Iowa City area
    Ratings:
    +565 / 2 / -0
    Once you learn to cook with them, they can't be beat for some things. They take longer to heat up, but because of their slow heat transfer rate and large mass, once heated up, it's easier to maintain an even temp. A lot of electric ranges do temp variation by cycling on and off. The cast iron skillet evens those spikes out into an even temperature. There's times a stainless steel pan will have advantages too, I have both and have learned when I like each.
     
  13. sandiego

    sandiego Member

    Dec 14, 2006
    63
    1
    8
    Mars Chocolate
    Waco, TX
    Ratings:
    +1 / 0 / -0
    Sharpless Auctions, every Wednesday night. The main rooms start at 5pm. You will find Griswold and Wagner products there all the time. I would say about every other week I stumble upon some cast iron there. I have bought all my griswold cast iron from there along with all kinds of other junk, I mean come on, it's an auction:)

    Sharpless Auctions Home Page

    You can peruse through their photos if you have an hour or two to kill. They sell a ton of **** every Wednesday!!
     
  14. norseclone

    norseclone Active Member

    Apr 11, 2006
    399
    26
    28
    North Liberty, IA
    Ratings:
    +26 / 0 / -0
    It's been covered a bit, but I'll go ahead a chime in. As others have stated, the heating is a big thing. Cast iron holds onto heat like nothing else in your kitchen. A regular stainless steel or non-stick pan could lose 30-40 degrees when you add the food into it. Cast iron will hardly lose a thing. Very nice to have if you're trying to put a nice sear on a piece of meat. There is no better way to make a steak than with a cast iron skillet. You could also find a bad, warped piece of cast iron, clean it up (no need to season it), then just stow it in your oven and that'll keep your oven temperature much more constant. It's also really versatile. The main reason I wanted/got my first skillet is because I wanted something that could go from stovetop to oven. It can also sit on the grill, go down into burning coals, just about anything. Lastly, a well-seasoned cast iron pan does non-stick better than teflon, at least in my opinion. It definitely takes some time, but once you get it there, it's just great. So yeah, that's more than you wanted to know.
     
  15. norseclone

    norseclone Active Member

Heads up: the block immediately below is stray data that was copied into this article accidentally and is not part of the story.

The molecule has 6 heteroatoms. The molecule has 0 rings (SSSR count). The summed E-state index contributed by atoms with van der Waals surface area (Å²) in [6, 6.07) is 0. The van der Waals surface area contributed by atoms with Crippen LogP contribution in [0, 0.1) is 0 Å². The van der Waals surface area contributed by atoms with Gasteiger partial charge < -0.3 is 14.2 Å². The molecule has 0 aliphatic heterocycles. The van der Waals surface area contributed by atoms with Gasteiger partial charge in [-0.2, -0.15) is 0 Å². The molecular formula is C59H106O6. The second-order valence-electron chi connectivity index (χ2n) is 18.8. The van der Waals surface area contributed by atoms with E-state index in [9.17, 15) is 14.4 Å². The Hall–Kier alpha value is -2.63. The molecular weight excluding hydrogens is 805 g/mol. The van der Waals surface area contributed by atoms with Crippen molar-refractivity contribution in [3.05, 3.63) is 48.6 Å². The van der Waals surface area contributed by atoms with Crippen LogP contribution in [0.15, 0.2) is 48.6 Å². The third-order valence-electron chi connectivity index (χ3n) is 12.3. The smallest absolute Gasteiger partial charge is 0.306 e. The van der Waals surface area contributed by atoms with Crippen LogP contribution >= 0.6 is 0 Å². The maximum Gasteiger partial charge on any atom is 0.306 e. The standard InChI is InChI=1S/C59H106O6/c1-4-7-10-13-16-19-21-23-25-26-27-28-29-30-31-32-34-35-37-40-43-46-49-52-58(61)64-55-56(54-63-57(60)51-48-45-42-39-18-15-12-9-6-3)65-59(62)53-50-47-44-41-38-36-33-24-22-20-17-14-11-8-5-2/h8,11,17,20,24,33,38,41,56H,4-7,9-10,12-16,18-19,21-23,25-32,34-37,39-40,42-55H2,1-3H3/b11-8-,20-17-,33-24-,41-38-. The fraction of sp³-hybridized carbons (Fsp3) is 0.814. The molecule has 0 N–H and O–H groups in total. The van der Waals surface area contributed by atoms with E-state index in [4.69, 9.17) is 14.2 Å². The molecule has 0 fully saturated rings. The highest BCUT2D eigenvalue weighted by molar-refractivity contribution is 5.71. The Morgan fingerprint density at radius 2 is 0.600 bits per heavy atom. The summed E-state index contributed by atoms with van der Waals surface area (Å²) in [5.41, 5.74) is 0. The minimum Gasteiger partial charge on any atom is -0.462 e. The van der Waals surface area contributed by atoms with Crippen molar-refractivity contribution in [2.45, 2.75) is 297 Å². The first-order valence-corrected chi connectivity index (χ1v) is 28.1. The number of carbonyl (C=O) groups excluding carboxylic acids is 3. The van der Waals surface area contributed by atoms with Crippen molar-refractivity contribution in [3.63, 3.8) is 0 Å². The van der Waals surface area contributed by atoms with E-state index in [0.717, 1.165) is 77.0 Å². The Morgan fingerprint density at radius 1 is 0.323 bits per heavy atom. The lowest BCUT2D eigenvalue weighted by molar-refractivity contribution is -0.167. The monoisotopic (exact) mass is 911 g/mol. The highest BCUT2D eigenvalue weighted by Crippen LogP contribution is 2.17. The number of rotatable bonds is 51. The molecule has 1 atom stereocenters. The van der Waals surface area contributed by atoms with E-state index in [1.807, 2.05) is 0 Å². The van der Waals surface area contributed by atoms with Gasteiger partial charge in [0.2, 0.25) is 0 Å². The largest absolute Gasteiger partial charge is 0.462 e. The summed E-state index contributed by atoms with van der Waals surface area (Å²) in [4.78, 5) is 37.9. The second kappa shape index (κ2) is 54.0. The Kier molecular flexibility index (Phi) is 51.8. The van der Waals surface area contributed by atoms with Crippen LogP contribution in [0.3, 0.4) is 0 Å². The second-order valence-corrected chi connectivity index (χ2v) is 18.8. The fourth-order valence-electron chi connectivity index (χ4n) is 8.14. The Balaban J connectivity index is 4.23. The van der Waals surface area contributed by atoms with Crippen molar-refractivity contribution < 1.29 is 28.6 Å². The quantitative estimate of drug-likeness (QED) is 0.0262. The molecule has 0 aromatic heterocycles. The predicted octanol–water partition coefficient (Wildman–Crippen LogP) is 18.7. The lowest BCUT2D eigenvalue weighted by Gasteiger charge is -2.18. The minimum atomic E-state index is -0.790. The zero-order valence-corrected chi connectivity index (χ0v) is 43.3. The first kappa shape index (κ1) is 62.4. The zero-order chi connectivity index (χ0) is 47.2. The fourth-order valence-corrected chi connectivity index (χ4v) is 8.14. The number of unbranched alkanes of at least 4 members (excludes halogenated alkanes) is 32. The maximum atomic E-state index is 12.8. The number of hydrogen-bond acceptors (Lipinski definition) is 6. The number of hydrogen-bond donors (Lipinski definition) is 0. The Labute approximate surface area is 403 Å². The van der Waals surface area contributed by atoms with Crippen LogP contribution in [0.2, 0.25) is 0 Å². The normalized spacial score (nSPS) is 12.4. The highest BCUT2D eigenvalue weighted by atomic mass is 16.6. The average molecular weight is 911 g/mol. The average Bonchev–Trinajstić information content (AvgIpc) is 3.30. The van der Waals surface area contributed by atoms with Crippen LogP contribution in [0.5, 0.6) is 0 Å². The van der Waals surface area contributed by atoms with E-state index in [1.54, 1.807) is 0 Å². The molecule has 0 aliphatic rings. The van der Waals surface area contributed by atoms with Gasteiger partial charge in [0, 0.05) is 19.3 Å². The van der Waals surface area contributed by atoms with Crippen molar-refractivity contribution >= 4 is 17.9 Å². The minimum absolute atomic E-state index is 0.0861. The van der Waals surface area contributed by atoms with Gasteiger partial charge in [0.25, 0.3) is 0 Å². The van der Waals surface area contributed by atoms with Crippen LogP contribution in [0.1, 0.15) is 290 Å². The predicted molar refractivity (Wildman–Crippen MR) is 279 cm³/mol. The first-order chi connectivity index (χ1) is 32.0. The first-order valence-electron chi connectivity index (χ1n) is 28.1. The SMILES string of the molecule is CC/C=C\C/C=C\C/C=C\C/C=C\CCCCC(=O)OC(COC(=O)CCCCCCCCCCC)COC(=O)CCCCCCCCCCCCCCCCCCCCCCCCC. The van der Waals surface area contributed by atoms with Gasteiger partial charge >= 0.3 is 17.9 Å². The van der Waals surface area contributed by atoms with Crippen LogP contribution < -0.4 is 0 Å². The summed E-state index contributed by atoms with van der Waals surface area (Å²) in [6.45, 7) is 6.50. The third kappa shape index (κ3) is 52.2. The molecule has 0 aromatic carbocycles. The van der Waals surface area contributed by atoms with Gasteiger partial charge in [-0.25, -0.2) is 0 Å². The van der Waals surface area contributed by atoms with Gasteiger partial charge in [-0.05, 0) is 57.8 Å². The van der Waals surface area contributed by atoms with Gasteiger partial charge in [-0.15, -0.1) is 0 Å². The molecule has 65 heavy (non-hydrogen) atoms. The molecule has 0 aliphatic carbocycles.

Apr 11, 2006
    399
    26
    28
    North Liberty, IA
    Ratings:
    +26 / 0 / -0
    Also, thanks to everyone who replied to my original question. I'll definitely be keeping an eye on Sharpless Auctions.
     
  16. 00clone

    00clone Well-Known Member

    Apr 12, 2011
    19,676
    514
    113
    "Before" picture model
    Iowa City area
    Ratings:
    +565 / 2 / -0
  17. MeanDean

    MeanDean Well-Known Member

    Jan 5, 2009
    5,659
    821
    113
    Male
    Retired Civil Engineer
    Clarence IA-Jensen Beach FL
    Ratings:
    +1,724 / 9 / -0
    If you don't want to go the auction route, you might check both Mt. Vernon and Kalona, each have antique shops so you will probably find something there. I have an old Erie brand skillet that was in the family for generations. One of the things I really wanted when cleaning out the house. I use it a lot, much lighter than the newer ones. I bought some newer iron skillets but whoever mentioned the smoothness of the inside cooking service is 100% right. The newer ones are not NEARLY as smooth and stuff will end up sticking. So make sure the inside cooking surface bottom is glass smooth!
     
  18. NickTheGreat

    NickTheGreat Well-Known Member

    Jan 17, 2012
    7,308
    278
    83
    Enginerd
    Johnston
    Ratings:
    +825 / 34 / -0
    Which is why I keep a teflon pan on low heat constantly in my house. I don't want any damn birds flying around :realmad:
     
  19. Wesley

    Wesley Well-Known Member

    Apr 12, 2006
    70,964
    542
    113
    Envr Engr/Program Manager
    Omaha
    Ratings:
    +544 / 0 / -0
    Supposedly the newer coatings are better than the old Teflon flakes.

    The max recommended temp for teflon use may be something like 350 degrees.

    Cast iron is very nice for bacon.
     
  20. Wesley

    Wesley Well-Known Member

    Apr 12, 2006
    70,964
    542
    113
    Envr Engr/Program Manager
    Omaha
    Ratings:
    +544 / 0 / -0
    Cast Iron Skillets, Cast Iron Pans, Cast Iron Cookware, Seasoning Cast Iron, How To Season Cast Iron, How to Clean Cast Iron

     

Share This Page